Each discovery disturbs the arrangements of the known world, and it is our job to stay alert to all possibilities.
LaVaughn believes she is keeping alert to all possibilities. She has made it through the projects, she’s gotten over heartbreak, she’s grown up, and now she’s been admitted to the Women in Science program that might finally be her ticket to COLLEGE. But the discoveries she makes during her senior year in high school–two girls pregnant, with very few options–disturb everything in her known world. And in an effort to bring together people who should love each other, she jeopardizes the one prize she has sought her whole life long.
When do you know whether you’re doing the right thing? What happens when you can’t find a way to make lemonade out of lemons?
Virginia Euwer Wolff takes on the biggest questions˜about life and love, certainly, but also about girls and women, sacrifice and compassion˜and has something quite rev-elatory to say about them in this full house.
What’s new in LaVaughn’s life is Jody–a boy she knew as a child who’s come back to the housing project where she lives. Jody is like a miracle: He smells like chlorine, he calls her "little buddy," he goes with her to the dance. It’s just as if he’s in love with her. Except not quite.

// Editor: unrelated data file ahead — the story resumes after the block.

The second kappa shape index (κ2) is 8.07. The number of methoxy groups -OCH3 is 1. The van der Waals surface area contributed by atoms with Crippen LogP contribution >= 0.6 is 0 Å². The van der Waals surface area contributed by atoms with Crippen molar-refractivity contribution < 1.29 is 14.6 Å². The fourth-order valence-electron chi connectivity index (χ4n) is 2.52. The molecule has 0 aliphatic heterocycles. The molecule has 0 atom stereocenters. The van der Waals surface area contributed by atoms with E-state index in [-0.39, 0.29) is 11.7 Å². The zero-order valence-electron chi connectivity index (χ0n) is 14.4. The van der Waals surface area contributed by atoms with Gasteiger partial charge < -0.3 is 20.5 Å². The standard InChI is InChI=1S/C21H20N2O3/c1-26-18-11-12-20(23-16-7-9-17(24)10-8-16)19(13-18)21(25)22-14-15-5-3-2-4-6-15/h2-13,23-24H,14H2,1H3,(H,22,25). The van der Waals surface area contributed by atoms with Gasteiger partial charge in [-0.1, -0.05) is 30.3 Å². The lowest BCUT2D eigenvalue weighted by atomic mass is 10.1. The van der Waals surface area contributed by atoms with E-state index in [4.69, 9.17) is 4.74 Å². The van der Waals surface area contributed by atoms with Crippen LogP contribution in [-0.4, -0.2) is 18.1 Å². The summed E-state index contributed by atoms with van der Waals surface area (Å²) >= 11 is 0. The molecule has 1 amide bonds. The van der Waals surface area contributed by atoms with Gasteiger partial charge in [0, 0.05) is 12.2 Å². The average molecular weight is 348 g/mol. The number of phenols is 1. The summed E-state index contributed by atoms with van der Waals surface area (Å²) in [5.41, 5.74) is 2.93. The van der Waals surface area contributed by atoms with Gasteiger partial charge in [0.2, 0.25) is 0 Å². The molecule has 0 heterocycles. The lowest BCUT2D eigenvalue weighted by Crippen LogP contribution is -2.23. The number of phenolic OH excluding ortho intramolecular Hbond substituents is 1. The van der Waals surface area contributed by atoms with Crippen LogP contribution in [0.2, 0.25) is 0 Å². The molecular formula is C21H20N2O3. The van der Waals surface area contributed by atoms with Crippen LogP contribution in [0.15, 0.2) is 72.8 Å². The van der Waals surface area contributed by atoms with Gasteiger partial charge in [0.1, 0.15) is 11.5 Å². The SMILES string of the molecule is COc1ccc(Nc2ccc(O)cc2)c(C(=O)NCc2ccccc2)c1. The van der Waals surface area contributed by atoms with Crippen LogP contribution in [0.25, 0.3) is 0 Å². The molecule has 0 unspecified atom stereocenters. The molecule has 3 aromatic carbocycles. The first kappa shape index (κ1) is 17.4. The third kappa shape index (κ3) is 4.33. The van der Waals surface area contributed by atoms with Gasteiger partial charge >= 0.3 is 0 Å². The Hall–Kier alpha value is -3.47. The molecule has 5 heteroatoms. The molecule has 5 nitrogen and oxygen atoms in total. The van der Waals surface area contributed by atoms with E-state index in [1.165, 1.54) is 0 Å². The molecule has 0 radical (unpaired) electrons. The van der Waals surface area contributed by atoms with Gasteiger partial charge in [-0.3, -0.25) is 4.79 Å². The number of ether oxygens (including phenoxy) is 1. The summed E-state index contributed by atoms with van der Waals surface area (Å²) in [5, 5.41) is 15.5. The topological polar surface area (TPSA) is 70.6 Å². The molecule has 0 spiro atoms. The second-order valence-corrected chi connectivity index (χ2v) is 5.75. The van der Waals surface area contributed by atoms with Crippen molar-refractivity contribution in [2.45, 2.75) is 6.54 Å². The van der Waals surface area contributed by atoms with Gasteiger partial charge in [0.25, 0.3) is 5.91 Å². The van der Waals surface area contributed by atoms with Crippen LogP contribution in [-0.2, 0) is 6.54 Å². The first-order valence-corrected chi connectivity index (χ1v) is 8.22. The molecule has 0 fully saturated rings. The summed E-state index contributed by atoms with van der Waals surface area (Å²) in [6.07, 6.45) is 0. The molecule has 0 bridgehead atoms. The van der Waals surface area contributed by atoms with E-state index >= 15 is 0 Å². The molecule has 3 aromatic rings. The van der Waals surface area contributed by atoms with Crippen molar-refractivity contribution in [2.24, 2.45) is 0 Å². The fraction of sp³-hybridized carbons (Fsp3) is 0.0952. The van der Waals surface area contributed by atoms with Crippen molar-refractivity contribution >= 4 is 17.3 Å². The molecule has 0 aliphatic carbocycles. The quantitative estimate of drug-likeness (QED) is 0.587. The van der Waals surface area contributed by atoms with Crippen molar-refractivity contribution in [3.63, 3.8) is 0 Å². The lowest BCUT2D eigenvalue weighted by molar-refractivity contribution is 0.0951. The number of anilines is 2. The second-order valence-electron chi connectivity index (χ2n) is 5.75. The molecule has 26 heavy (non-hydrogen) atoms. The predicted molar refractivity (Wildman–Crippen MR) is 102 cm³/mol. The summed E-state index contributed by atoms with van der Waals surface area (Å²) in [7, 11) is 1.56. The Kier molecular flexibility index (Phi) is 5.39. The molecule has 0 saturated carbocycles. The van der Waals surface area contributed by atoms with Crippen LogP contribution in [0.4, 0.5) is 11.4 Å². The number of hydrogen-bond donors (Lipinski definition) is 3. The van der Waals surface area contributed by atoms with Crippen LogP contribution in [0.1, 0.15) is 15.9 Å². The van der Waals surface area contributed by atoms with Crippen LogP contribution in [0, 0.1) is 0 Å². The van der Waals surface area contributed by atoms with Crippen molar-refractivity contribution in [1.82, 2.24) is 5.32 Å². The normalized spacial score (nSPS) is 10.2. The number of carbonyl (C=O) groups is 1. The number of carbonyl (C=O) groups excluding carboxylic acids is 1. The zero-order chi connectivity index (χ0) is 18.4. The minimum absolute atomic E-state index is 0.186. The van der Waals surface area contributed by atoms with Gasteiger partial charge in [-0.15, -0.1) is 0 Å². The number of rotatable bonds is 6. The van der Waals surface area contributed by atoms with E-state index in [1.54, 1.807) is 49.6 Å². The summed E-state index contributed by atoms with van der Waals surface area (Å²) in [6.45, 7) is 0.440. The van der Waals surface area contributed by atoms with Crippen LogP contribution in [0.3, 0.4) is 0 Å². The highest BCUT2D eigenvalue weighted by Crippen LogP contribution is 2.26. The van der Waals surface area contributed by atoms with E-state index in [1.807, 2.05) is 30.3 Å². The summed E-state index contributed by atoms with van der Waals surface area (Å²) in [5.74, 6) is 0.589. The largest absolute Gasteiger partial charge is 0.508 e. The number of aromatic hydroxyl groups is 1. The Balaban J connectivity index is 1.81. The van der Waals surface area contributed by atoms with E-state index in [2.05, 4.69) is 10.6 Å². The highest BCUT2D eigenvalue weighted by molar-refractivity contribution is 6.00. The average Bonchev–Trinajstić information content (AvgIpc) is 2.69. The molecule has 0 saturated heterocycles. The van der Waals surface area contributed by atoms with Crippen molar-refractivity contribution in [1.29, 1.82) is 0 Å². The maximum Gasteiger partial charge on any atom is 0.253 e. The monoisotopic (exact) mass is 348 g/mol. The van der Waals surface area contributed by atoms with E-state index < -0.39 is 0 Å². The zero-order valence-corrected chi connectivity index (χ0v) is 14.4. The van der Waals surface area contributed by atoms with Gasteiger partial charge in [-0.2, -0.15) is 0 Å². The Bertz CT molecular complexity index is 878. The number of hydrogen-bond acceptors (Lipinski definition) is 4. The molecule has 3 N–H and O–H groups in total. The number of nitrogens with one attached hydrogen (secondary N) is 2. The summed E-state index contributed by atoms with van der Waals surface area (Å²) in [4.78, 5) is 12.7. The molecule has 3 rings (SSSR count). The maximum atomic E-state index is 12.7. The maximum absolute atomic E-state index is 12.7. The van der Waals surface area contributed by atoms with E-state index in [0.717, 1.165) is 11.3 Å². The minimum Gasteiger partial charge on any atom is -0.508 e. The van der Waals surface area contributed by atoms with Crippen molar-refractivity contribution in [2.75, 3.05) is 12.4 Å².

As LaVaughn puzzles over Jody, as her best friends struggle with belief and acceptance, and as Jody wrestles with questions about his own identity, Virginia Euwer Wolff rises to the occasion with this astonishing and powerfully moving novel, the second in the Make Lemonade trilogy.
Jolly is seventeen. She can’t really spell. She doesn’t have much of a job. And she has two little kids from two different, absent fathers.
Jolly knows she can’t cope with Jilly and Jeremy all by herself. So she posts a notice on the school bulletin board: BABYSITTER NEEDED BAD. No one replies but Verna LaVaughn, who’s only fourteen. How much help can she be?
For a while, Jolly, Jilly, Jeremy, and LaVaughn are an extraordinary family. Then LaVaughn takes the first steps toward building her own future, and Jolly begins the long, slow process of turning the lemons of her life into lemonade.
“Powerfully moving.” –Kirkus Reviews, pointer
“Radiant with hope.” –Publishers Weekly, starred review